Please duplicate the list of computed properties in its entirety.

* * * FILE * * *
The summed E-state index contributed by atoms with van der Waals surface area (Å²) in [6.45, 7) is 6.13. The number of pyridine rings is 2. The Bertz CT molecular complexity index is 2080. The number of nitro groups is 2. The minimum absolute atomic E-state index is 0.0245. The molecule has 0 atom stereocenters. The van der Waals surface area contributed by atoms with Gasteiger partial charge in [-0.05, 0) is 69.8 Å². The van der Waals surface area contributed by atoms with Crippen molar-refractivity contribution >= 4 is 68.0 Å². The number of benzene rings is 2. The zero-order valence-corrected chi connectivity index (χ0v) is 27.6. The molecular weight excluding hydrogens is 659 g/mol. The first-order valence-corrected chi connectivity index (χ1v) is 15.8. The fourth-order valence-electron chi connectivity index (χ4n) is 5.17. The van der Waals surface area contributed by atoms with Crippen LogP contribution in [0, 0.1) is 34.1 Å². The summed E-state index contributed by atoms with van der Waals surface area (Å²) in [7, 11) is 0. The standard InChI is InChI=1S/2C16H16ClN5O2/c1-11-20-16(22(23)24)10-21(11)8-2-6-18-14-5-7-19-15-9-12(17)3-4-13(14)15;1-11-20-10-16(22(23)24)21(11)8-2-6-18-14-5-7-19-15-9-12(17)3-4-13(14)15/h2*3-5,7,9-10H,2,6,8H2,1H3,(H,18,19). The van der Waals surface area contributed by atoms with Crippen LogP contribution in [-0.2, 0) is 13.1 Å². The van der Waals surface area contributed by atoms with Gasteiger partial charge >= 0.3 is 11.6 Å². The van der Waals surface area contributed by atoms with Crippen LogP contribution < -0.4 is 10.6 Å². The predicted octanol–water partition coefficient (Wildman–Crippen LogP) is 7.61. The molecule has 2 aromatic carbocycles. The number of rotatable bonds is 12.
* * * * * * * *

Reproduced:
The summed E-state index contributed by atoms with van der Waals surface area (Å²) in [6.45, 7) is 6.13. The number of pyridine rings is 2. The Bertz CT molecular complexity index is 2080. The number of nitro groups is 2. The minimum absolute atomic E-state index is 0.0245. The molecule has 0 atom stereocenters. The van der Waals surface area contributed by atoms with Gasteiger partial charge in [-0.05, 0) is 69.8 Å². The van der Waals surface area contributed by atoms with Crippen molar-refractivity contribution >= 4 is 68.0 Å². The number of benzene rings is 2. The zero-order valence-corrected chi connectivity index (χ0v) is 27.6. The molecular weight excluding hydrogens is 659 g/mol. The first-order valence-corrected chi connectivity index (χ1v) is 15.8. The fourth-order valence-electron chi connectivity index (χ4n) is 5.17. The van der Waals surface area contributed by atoms with Crippen LogP contribution in [0, 0.1) is 34.1 Å². The summed E-state index contributed by atoms with van der Waals surface area (Å²) in [7, 11) is 0. The standard InChI is InChI=1S/2C16H16ClN5O2/c1-11-20-16(22(23)24)10-21(11)8-2-6-18-14-5-7-19-15-9-12(17)3-4-13(14)15;1-11-20-10-16(22(23)24)21(11)8-2-6-18-14-5-7-19-15-9-12(17)3-4-13(14)15/h2*3-5,7,9-10H,2,6,8H2,1H3,(H,18,19). The van der Waals surface area contributed by atoms with Crippen LogP contribution in [-0.2, 0) is 13.1 Å². The van der Waals surface area contributed by atoms with Gasteiger partial charge >= 0.3 is 11.6 Å². The van der Waals surface area contributed by atoms with Crippen LogP contribution < -0.4 is 10.6 Å². The predicted octanol–water partition coefficient (Wildman–Crippen LogP) is 7.61. The molecule has 2 aromatic carbocycles. The number of rotatable bonds is 12.